After the year and a day passed, Chief Jim finally got out of jail. We didn't associate with him then. I don't know what he did for a living, but it seemed he did odd jobs around town.
Almost exactly a year later, again at Christmastime, the Mom's Wigwam bar burned down. Mom got burned trying to save us kids, not realizing we had gotten up early to go to school. When she woke up, she heard the sound of crackling and opened the door and flames burst in from the hallway right in her face. She was so worried about us kids, she rushed right through the flames and 20 feet down the hall to where we kids had slept, but we weren't there. For some reason, she ran back through the fire to her own bedroom and crawled out the window. Again one must ask why people do strange things like this when you can easily go out a door. The whole place also burned completely to the ground.
It was a bad hairday for me too. I was in grammar school the day of the fire. They took the class on a fieldtrip down into Oklahoma City to a manufacturing place. The bus returned to the school and parked next to the gate of the school and as soon as I stepped off the bus, a little girl came up to the bus screaming and yelling, "You're whole house burned down and your mother is dead." When she said it, I looked down the street and saw the firetrucks, but not the structure of the house. Instead of running towards the house, I ran in the opposite direction to my older brother's house. He was married and had a family already. He lived in an apartment about a mile away. I was in full panic when I got there and my brother wasn't there, but his wife Juanita was there with her babies. I started crying about Mom being dead, and she assured that Mom was in the hospital but would be okay.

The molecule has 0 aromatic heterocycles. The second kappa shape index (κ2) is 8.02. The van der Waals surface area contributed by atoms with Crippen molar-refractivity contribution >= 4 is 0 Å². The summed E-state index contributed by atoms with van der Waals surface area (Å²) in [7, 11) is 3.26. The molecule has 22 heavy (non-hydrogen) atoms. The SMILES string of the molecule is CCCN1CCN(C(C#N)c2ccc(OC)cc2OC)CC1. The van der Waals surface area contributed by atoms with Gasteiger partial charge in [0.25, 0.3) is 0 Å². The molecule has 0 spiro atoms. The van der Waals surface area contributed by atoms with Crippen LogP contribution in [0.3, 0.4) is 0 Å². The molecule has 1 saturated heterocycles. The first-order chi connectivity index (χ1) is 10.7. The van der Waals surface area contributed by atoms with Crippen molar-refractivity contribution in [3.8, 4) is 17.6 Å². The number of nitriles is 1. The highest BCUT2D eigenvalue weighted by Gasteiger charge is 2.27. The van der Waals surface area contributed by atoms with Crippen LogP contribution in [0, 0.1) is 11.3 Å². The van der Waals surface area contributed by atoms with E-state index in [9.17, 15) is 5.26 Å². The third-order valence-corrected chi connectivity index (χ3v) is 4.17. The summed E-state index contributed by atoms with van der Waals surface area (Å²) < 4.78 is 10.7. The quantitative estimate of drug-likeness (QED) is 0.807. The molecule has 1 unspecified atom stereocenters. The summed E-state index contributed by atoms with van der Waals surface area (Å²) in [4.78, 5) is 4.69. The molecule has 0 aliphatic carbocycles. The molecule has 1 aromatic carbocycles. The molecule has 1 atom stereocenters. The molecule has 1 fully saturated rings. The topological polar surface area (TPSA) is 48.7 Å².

Finally, we went back to look at the house, and the fire department eventually discovered that kerosene had been placed in various parts of the place and set it on fire and was considered arson. Strangely enough, nobody ever got charged in either fire.
Mom, my other brother Johnny and I moved into Mr. Coffee's house, an older gentleman - one of Mom's boyfriends. He was about 80 years old, but Mom needed a convenient place to live and we went on welfare too because we now had no income, as well as no place to live.
A year or so later, before we left Oklahoma, I was playing on the property where the bar burned down. There were other kids who lived in the neighborhood and my friend and I went into the abandoned place. An old man came running out of the house where he lived and yelled at us to get the heck out of there. It wasn't until later, I realized that the old man was Chief Jim.